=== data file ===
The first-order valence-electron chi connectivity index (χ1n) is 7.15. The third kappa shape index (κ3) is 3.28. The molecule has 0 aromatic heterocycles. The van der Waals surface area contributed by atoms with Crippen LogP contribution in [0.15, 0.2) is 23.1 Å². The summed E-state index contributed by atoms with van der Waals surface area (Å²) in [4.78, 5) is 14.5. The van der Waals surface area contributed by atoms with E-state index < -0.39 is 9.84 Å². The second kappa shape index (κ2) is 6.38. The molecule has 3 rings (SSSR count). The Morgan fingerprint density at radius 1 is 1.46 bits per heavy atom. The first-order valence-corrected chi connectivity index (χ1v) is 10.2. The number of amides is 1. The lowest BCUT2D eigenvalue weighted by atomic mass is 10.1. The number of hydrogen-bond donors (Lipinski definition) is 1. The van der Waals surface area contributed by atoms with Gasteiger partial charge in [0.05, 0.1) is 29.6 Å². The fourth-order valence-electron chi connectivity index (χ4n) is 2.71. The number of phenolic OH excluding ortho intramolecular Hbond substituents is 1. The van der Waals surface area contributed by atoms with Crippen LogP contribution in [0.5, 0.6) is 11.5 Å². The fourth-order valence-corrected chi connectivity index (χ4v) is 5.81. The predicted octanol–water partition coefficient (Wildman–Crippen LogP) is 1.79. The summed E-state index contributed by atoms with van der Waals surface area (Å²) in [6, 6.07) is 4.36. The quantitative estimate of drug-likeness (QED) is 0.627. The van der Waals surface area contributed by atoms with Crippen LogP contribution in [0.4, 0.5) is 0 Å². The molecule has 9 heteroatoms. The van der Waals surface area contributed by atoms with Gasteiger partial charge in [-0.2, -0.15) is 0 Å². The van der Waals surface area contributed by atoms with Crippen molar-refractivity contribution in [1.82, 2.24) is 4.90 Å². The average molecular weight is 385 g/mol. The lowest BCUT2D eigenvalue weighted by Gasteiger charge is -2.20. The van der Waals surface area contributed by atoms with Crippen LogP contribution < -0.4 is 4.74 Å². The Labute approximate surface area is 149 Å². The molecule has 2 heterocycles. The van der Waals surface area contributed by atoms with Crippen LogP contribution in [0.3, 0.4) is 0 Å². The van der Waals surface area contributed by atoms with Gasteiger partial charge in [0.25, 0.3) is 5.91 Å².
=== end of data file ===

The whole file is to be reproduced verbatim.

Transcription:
The first-order valence-electron chi connectivity index (χ1n) is 7.15. The third kappa shape index (κ3) is 3.28. The molecule has 0 aromatic heterocycles. The van der Waals surface area contributed by atoms with Crippen LogP contribution in [0.15, 0.2) is 23.1 Å². The summed E-state index contributed by atoms with van der Waals surface area (Å²) in [4.78, 5) is 14.5. The van der Waals surface area contributed by atoms with E-state index < -0.39 is 9.84 Å². The second kappa shape index (κ2) is 6.38. The molecule has 3 rings (SSSR count). The Morgan fingerprint density at radius 1 is 1.46 bits per heavy atom. The first-order valence-corrected chi connectivity index (χ1v) is 10.2. The number of amides is 1. The lowest BCUT2D eigenvalue weighted by atomic mass is 10.1. The number of hydrogen-bond donors (Lipinski definition) is 1. The van der Waals surface area contributed by atoms with Gasteiger partial charge in [0.05, 0.1) is 29.6 Å². The fourth-order valence-electron chi connectivity index (χ4n) is 2.71. The number of phenolic OH excluding ortho intramolecular Hbond substituents is 1. The van der Waals surface area contributed by atoms with Crippen LogP contribution in [0.5, 0.6) is 11.5 Å². The fourth-order valence-corrected chi connectivity index (χ4v) is 5.81. The predicted octanol–water partition coefficient (Wildman–Crippen LogP) is 1.79. The summed E-state index contributed by atoms with van der Waals surface area (Å²) in [6, 6.07) is 4.36. The quantitative estimate of drug-likeness (QED) is 0.627. The van der Waals surface area contributed by atoms with Crippen LogP contribution in [0.4, 0.5) is 0 Å². The molecule has 9 heteroatoms. The van der Waals surface area contributed by atoms with Gasteiger partial charge in [-0.2, -0.15) is 0 Å². The van der Waals surface area contributed by atoms with Crippen molar-refractivity contribution in [1.82, 2.24) is 4.90 Å². The average molecular weight is 385 g/mol. The lowest BCUT2D eigenvalue weighted by Gasteiger charge is -2.20. The van der Waals surface area contributed by atoms with Crippen LogP contribution < -0.4 is 4.74 Å². The Labute approximate surface area is 149 Å². The molecule has 2 heterocycles. The van der Waals surface area contributed by atoms with Crippen LogP contribution in [0.3, 0.4) is 0 Å². The van der Waals surface area contributed by atoms with Gasteiger partial charge in [0.25, 0.3) is 5.91 Å².